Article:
Wednesday, 9 November 2011

The Australian Stock Exchange and the impact it has had on my students.

In previous blog posts, I have explored the notion of providing as many authentic learning experiences as possible for my kids.  I must admit that I am a little bit over teaching / exploring concepts that have no relevance to the world that my kids live in.  Whilst I realize that academic concepts sometimes need to be explored 'just because' it doesn't mean that I have to like it.

Over the past three years, I have had my students undertake a mathematical investigation using data collected from the Australian Stock Exchange.  My kids are given a fictional amount of money and are required to investigate some companies that they can possibly invest their money in.  Mathematical concepts that are explore include: percentage, graphing, profit / loss and data.

In 2010 and 2009, it was reasonably successful but I was looking for something more authentic and more engaging.  Earlier this year, I found out that the ASX hosts a student game that runs twice a year.  After investigating it further, I realised that this is what I was looking for and I signed the kids up.  The game gives students $50 000 and the use real time data and trading scenarios / costs. The game ran for ten weeks and allowed me to easily track student progress very easily.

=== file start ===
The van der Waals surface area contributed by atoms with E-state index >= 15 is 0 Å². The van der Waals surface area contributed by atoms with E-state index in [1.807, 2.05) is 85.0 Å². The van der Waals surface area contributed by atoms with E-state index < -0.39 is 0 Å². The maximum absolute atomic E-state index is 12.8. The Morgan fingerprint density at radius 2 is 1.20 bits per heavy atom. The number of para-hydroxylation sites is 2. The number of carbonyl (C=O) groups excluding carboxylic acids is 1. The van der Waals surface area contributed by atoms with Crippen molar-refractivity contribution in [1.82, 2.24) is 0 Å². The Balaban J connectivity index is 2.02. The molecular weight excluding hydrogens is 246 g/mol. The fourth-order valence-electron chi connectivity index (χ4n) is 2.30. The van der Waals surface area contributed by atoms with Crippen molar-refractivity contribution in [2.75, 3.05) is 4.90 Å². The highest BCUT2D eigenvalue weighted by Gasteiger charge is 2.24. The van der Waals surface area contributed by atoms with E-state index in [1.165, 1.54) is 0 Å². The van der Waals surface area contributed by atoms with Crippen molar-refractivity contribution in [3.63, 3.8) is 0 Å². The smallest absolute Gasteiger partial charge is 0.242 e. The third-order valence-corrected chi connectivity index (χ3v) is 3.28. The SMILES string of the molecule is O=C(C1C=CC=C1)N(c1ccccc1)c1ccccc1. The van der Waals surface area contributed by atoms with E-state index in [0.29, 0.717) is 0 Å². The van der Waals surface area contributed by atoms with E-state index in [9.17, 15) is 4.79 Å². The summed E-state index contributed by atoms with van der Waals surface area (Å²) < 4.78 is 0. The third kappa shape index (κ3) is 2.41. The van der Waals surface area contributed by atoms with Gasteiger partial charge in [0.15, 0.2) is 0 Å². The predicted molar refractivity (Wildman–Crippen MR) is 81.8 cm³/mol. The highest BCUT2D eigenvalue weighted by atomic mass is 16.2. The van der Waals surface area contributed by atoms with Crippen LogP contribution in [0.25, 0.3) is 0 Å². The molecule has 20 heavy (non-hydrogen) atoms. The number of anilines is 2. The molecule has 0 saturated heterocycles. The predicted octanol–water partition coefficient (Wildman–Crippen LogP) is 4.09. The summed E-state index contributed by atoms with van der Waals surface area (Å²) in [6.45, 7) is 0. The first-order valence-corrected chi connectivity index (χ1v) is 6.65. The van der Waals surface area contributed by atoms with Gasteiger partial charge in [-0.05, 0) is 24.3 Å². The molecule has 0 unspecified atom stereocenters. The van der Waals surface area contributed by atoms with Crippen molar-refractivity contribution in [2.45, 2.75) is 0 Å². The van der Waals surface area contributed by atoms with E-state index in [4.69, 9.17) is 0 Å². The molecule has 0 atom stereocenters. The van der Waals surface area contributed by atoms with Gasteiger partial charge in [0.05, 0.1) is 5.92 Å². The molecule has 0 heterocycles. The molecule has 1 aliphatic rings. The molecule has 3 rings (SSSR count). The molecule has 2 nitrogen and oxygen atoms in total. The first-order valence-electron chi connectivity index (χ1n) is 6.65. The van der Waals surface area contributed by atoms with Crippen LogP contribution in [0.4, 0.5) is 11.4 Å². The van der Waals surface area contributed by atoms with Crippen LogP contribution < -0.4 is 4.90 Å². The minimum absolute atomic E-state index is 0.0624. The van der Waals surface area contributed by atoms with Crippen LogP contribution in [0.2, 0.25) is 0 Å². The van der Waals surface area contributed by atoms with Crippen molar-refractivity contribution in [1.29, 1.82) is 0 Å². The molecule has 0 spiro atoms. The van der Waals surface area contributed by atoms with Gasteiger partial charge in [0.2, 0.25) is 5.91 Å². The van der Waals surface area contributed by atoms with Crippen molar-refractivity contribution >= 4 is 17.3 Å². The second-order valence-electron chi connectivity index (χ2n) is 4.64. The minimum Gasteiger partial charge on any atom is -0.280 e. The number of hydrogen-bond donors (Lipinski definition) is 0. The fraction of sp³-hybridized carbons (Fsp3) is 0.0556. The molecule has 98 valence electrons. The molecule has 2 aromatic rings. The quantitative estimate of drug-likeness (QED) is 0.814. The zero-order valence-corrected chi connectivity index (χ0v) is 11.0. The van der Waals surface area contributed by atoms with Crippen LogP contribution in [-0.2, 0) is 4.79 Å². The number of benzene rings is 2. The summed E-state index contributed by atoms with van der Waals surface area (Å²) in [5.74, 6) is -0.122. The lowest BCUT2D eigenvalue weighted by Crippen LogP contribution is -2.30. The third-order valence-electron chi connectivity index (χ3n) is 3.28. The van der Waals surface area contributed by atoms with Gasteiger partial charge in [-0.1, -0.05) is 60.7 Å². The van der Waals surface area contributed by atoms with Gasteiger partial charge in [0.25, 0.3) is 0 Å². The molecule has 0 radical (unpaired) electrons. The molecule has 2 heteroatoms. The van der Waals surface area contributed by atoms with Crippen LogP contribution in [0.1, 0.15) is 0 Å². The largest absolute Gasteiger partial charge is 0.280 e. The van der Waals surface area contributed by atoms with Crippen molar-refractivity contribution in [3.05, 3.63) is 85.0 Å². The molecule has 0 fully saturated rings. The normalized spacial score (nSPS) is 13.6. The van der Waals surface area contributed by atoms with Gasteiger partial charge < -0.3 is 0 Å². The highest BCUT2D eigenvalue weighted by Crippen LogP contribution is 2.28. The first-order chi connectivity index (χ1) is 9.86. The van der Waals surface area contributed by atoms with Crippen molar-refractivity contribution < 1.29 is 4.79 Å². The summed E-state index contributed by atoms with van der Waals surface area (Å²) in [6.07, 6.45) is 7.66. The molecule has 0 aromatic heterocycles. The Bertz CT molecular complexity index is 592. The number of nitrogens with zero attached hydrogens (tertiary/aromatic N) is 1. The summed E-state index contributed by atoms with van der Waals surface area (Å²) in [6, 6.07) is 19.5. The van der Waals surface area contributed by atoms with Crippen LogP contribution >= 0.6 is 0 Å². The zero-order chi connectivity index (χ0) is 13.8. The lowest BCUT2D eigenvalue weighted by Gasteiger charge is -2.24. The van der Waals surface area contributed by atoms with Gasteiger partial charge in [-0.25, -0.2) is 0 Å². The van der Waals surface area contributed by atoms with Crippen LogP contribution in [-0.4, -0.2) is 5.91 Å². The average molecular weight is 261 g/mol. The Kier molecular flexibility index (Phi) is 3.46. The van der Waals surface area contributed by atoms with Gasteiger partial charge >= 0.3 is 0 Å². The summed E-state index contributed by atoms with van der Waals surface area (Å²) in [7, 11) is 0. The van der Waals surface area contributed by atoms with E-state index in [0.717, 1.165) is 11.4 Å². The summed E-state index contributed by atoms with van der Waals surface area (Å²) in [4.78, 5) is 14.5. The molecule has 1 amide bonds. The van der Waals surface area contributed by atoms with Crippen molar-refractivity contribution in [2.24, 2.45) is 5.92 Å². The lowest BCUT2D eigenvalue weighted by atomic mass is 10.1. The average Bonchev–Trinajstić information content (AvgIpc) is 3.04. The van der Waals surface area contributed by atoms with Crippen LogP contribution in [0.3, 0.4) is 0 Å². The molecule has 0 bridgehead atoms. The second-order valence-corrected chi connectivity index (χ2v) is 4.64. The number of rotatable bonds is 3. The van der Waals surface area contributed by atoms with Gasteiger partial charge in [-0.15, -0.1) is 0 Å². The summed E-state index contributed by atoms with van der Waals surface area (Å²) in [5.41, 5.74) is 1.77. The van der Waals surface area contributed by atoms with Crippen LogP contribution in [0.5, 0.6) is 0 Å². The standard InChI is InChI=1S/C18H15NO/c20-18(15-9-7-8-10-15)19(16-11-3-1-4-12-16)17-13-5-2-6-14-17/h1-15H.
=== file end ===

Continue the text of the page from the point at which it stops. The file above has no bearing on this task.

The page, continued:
Each student was required to report back to the company directors of McDowall Millionaires.  They had to produce a report at the beginning, half way through and at the end.  Whilst a lot of them did not make a lot of money due to the downturn in the market, the enthusiasm they demonstrated for the task was infectious.  The market opened at 10am Brisbane time and I would see kids start looking at each other from around 9:45 wondering who was going to ask Mr Proud if they can log on and check out their portfolios.  Even though the game is finished now, I still catch them sneaking a look at their stock.  It has been infectious.

So what lessons have I learnt from this activity?  It reinforced the notion that I already knew - when students can see a purpose to the world that they live in, they enjoy learning and are more engaged.  I have actually had a number of parents comment to me that this was one of the most powerful learning experiences that their children have ever undertaken.  I just hope with the new ACARA curriculum next year that we continue to provide students with 'real world' experiences and don't loose sight on what is important: the lifelong learning that students undertake to make the world that they live in make sense.  

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